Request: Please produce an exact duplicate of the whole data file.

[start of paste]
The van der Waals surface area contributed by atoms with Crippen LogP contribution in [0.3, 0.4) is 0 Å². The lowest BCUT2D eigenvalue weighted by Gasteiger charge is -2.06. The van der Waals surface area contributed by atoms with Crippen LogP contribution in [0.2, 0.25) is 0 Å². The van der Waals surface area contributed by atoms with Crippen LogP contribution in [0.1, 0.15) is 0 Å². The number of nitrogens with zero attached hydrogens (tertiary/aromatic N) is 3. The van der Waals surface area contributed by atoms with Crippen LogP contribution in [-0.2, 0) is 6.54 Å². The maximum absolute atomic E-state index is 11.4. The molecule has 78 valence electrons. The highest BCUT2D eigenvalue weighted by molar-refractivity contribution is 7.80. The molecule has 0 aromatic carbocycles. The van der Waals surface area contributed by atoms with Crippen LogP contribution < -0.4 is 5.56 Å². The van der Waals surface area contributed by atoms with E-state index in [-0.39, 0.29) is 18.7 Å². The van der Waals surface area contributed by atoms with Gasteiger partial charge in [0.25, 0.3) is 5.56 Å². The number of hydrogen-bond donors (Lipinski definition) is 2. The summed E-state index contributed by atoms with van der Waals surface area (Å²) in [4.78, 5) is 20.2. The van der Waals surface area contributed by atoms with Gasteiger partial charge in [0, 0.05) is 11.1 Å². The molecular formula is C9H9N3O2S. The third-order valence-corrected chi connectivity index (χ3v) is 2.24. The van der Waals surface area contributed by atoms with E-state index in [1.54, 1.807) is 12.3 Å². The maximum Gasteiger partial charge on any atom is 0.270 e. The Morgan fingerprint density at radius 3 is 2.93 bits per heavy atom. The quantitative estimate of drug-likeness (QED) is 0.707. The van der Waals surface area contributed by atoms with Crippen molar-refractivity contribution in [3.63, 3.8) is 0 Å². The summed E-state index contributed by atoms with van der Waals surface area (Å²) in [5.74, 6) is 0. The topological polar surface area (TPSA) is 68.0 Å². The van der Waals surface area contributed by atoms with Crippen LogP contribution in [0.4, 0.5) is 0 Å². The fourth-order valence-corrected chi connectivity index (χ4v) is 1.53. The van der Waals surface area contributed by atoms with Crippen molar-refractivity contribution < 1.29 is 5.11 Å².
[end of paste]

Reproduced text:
The van der Waals surface area contributed by atoms with Crippen LogP contribution in [0.3, 0.4) is 0 Å². The lowest BCUT2D eigenvalue weighted by Gasteiger charge is -2.06. The van der Waals surface area contributed by atoms with Crippen LogP contribution in [0.2, 0.25) is 0 Å². The van der Waals surface area contributed by atoms with Crippen LogP contribution in [0.1, 0.15) is 0 Å². The number of nitrogens with zero attached hydrogens (tertiary/aromatic N) is 3. The van der Waals surface area contributed by atoms with Crippen LogP contribution in [-0.2, 0) is 6.54 Å². The maximum absolute atomic E-state index is 11.4. The molecule has 78 valence electrons. The highest BCUT2D eigenvalue weighted by molar-refractivity contribution is 7.80. The molecule has 0 aromatic carbocycles. The van der Waals surface area contributed by atoms with Crippen LogP contribution < -0.4 is 5.56 Å². The van der Waals surface area contributed by atoms with E-state index in [-0.39, 0.29) is 18.7 Å². The van der Waals surface area contributed by atoms with Gasteiger partial charge in [0.25, 0.3) is 5.56 Å². The number of hydrogen-bond donors (Lipinski definition) is 2. The summed E-state index contributed by atoms with van der Waals surface area (Å²) in [4.78, 5) is 20.2. The van der Waals surface area contributed by atoms with Gasteiger partial charge in [0, 0.05) is 11.1 Å². The molecular formula is C9H9N3O2S. The third-order valence-corrected chi connectivity index (χ3v) is 2.24. The van der Waals surface area contributed by atoms with E-state index in [1.54, 1.807) is 12.3 Å². The maximum Gasteiger partial charge on any atom is 0.270 e. The Morgan fingerprint density at radius 3 is 2.93 bits per heavy atom. The quantitative estimate of drug-likeness (QED) is 0.707. The van der Waals surface area contributed by atoms with Crippen molar-refractivity contribution in [3.63, 3.8) is 0 Å². The summed E-state index contributed by atoms with van der Waals surface area (Å²) in [5.74, 6) is 0. The topological polar surface area (TPSA) is 68.0 Å². The van der Waals surface area contributed by atoms with Crippen LogP contribution in [0.4, 0.5) is 0 Å². The fourth-order valence-corrected chi connectivity index (χ4v) is 1.53. The van der Waals surface area contributed by atoms with Crippen molar-refractivity contribution < 1.29 is 5.11 Å².